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Colombia’s Petro proposes ceasefire to guerillas

BOCAS DE SATINGA, COLOMBIA (AFP) – Colombia’s President Gustavo Petro urged a guerrilla group on Saturday to agree to a regional ceasefire aimed at ending decades of conflict after the two sides failed to ink a nation-wide deal this month.

“I propose that we work seriously on a ceasefire, that they stop killing each other and that we stop killing each other,” Petro said during a meeting with farmers’ organisations.

The president is pushing for peace talks with the National Liberation Army (ELN) to put an end to more than half a century of armed conflict between the state and the guerrillas.

The two sides failed to reach an agreement on a nation-wide ceasefire during a third round of talks that began in Havana this month.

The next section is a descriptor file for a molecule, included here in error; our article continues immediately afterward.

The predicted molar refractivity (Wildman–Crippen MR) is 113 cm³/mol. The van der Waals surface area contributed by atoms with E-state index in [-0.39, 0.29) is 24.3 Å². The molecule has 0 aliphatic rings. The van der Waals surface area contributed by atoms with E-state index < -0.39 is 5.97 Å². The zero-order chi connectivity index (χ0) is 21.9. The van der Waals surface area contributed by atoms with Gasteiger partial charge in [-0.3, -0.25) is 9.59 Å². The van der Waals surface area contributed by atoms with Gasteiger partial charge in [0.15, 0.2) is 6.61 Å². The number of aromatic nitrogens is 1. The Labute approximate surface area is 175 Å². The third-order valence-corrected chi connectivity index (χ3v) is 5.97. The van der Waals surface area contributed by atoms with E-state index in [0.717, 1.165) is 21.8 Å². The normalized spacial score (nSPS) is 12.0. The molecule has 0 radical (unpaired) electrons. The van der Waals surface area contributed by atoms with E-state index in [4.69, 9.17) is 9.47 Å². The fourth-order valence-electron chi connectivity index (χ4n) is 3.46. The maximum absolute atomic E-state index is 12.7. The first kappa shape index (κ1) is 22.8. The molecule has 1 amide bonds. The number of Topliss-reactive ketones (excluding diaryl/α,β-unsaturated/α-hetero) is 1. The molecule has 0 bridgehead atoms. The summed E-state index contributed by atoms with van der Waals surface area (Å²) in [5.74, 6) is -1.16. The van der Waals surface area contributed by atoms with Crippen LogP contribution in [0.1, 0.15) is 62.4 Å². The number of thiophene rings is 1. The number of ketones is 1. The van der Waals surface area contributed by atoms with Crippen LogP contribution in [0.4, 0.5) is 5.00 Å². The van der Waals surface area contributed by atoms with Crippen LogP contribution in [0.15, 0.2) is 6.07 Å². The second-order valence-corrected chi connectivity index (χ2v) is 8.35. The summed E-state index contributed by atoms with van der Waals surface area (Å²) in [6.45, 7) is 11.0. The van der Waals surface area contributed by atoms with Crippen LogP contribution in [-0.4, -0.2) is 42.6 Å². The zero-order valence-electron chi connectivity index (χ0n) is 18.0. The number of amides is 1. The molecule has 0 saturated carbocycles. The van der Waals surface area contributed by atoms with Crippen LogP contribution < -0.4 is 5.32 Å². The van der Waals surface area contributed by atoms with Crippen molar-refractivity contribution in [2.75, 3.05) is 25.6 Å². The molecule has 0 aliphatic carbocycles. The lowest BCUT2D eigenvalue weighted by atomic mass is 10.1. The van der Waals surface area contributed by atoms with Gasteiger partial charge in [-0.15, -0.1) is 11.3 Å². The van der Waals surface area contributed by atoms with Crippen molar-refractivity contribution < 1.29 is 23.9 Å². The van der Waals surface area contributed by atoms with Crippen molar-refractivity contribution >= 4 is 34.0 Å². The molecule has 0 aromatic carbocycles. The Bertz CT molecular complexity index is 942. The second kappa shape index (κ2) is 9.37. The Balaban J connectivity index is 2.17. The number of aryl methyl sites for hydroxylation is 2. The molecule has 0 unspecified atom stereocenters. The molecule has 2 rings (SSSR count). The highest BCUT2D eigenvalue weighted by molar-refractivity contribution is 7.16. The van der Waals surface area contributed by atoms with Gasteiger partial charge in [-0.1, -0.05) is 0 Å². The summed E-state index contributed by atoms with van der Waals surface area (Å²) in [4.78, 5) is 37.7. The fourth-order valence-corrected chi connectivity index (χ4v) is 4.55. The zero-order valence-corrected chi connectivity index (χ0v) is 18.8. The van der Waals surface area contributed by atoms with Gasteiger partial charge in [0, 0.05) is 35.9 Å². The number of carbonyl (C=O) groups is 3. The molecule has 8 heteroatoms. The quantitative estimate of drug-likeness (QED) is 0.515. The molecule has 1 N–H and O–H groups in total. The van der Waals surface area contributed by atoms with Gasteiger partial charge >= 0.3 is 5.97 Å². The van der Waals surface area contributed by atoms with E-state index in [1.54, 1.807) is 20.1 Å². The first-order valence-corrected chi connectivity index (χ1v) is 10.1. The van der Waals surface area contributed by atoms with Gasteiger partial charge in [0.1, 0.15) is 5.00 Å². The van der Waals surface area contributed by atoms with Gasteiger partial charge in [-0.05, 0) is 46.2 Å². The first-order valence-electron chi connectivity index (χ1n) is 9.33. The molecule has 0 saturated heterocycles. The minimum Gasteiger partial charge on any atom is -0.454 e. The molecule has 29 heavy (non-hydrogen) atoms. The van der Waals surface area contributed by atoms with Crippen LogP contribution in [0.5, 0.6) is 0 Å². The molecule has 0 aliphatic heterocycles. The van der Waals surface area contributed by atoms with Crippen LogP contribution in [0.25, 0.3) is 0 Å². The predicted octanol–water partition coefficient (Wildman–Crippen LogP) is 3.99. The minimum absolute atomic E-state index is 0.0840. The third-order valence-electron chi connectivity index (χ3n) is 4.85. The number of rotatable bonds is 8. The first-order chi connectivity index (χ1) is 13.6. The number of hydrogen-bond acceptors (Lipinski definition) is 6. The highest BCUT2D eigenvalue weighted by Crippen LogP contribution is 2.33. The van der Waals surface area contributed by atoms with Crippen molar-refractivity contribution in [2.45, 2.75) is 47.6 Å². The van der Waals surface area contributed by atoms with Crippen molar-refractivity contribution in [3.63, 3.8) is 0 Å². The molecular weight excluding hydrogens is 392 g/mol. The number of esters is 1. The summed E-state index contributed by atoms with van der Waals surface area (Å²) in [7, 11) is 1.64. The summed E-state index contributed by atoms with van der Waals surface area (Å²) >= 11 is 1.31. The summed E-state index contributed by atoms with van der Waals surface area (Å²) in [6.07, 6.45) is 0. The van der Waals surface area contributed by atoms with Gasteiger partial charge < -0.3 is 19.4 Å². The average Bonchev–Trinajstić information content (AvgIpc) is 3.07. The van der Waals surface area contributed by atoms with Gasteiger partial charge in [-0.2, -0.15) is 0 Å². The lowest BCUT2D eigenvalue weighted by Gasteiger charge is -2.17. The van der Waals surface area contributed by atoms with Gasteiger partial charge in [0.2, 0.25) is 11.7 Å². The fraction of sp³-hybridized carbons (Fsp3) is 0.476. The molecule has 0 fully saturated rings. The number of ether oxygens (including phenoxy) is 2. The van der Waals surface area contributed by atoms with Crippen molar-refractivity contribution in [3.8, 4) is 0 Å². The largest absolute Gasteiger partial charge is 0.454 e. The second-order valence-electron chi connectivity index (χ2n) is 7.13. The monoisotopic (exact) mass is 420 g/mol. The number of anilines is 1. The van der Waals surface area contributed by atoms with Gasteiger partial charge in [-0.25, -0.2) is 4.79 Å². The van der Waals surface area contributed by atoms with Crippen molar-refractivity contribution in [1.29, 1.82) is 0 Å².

On Saturday, Petro suggested a regional ceasefire in its place.

“We can begin not with the national idea, as I proposed in December, (which is) complex, difficult, very unstable, very dangerous, but in the territorial, regional idea,” he said.

“Peace in Colombia today is, more than anything else, a territorial peace.”

The ELN called Petro’s comments “stigmatising and disrespectful”, and accused him of throwing into question the “entire architecture” of the peace talks.

The negotiations were launched at the end of last year by Petro, Colombia’s first leftist president and himself a former guerrilla.

The first meetings took place in Venezuela last November, with further talks in March.

Petro’s government hopes to reach a ceasefire agreement with the ELN before regional elections in October, government negotiator Otty Patino has said.

But an ELN ambush on a military convoy in March that left nine soldiers dead cast doubt over the future of the talks.

Colombia has attempted numerous negotiations with armed groups, many of which have failed.

Colombia’s President Gustavo Petro greets followers. PHOTO: AP
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